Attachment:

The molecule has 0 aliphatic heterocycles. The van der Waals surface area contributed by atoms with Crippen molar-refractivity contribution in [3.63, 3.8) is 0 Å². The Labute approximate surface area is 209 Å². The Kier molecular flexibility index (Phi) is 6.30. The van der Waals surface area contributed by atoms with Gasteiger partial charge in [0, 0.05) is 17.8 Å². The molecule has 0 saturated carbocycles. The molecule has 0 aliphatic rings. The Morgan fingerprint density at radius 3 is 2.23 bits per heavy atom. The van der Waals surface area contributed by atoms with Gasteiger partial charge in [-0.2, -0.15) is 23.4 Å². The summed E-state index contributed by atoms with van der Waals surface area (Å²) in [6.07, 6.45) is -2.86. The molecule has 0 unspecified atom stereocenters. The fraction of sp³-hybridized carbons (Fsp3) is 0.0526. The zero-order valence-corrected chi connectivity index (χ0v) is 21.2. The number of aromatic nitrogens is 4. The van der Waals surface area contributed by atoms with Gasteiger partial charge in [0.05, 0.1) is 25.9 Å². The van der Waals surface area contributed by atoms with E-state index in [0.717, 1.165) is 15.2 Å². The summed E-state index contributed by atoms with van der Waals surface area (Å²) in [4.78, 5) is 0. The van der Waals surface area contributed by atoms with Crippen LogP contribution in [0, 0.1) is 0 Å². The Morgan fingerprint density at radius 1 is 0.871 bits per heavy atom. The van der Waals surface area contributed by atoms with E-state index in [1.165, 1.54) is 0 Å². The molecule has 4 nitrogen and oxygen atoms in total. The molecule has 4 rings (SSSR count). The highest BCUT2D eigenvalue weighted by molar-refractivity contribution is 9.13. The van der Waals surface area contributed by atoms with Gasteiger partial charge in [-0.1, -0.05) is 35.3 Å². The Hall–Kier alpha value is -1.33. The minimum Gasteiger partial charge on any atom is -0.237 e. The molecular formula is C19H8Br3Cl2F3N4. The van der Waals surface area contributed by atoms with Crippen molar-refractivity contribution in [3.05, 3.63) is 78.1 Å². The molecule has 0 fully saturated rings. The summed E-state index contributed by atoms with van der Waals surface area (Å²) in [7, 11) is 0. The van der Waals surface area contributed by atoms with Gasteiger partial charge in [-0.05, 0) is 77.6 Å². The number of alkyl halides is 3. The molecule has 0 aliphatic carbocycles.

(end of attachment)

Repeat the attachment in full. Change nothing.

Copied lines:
The molecule has 0 aliphatic heterocycles. The van der Waals surface area contributed by atoms with Crippen molar-refractivity contribution in [3.63, 3.8) is 0 Å². The Labute approximate surface area is 209 Å². The Kier molecular flexibility index (Phi) is 6.30. The van der Waals surface area contributed by atoms with Gasteiger partial charge in [0, 0.05) is 17.8 Å². The molecule has 0 saturated carbocycles. The molecule has 0 aliphatic rings. The Morgan fingerprint density at radius 3 is 2.23 bits per heavy atom. The van der Waals surface area contributed by atoms with Gasteiger partial charge in [-0.2, -0.15) is 23.4 Å². The summed E-state index contributed by atoms with van der Waals surface area (Å²) in [6.07, 6.45) is -2.86. The molecule has 0 unspecified atom stereocenters. The fraction of sp³-hybridized carbons (Fsp3) is 0.0526. The zero-order valence-corrected chi connectivity index (χ0v) is 21.2. The number of aromatic nitrogens is 4. The van der Waals surface area contributed by atoms with Gasteiger partial charge in [0.05, 0.1) is 25.9 Å². The van der Waals surface area contributed by atoms with E-state index in [0.717, 1.165) is 15.2 Å². The summed E-state index contributed by atoms with van der Waals surface area (Å²) in [4.78, 5) is 0. The van der Waals surface area contributed by atoms with Crippen LogP contribution in [0, 0.1) is 0 Å². The Morgan fingerprint density at radius 1 is 0.871 bits per heavy atom. The van der Waals surface area contributed by atoms with E-state index in [1.165, 1.54) is 0 Å². The molecule has 4 nitrogen and oxygen atoms in total. The molecule has 4 rings (SSSR count). The highest BCUT2D eigenvalue weighted by molar-refractivity contribution is 9.13. The van der Waals surface area contributed by atoms with Gasteiger partial charge in [-0.1, -0.05) is 35.3 Å². The Hall–Kier alpha value is -1.33. The minimum Gasteiger partial charge on any atom is -0.237 e. The molecular formula is C19H8Br3Cl2F3N4. The van der Waals surface area contributed by atoms with Crippen molar-refractivity contribution in [3.05, 3.63) is 78.1 Å². The molecule has 0 fully saturated rings. The summed E-state index contributed by atoms with van der Waals surface area (Å²) in [7, 11) is 0. The van der Waals surface area contributed by atoms with Gasteiger partial charge in [-0.05, 0) is 77.6 Å². The number of alkyl halides is 3. The molecule has 0 aliphatic carbocycles.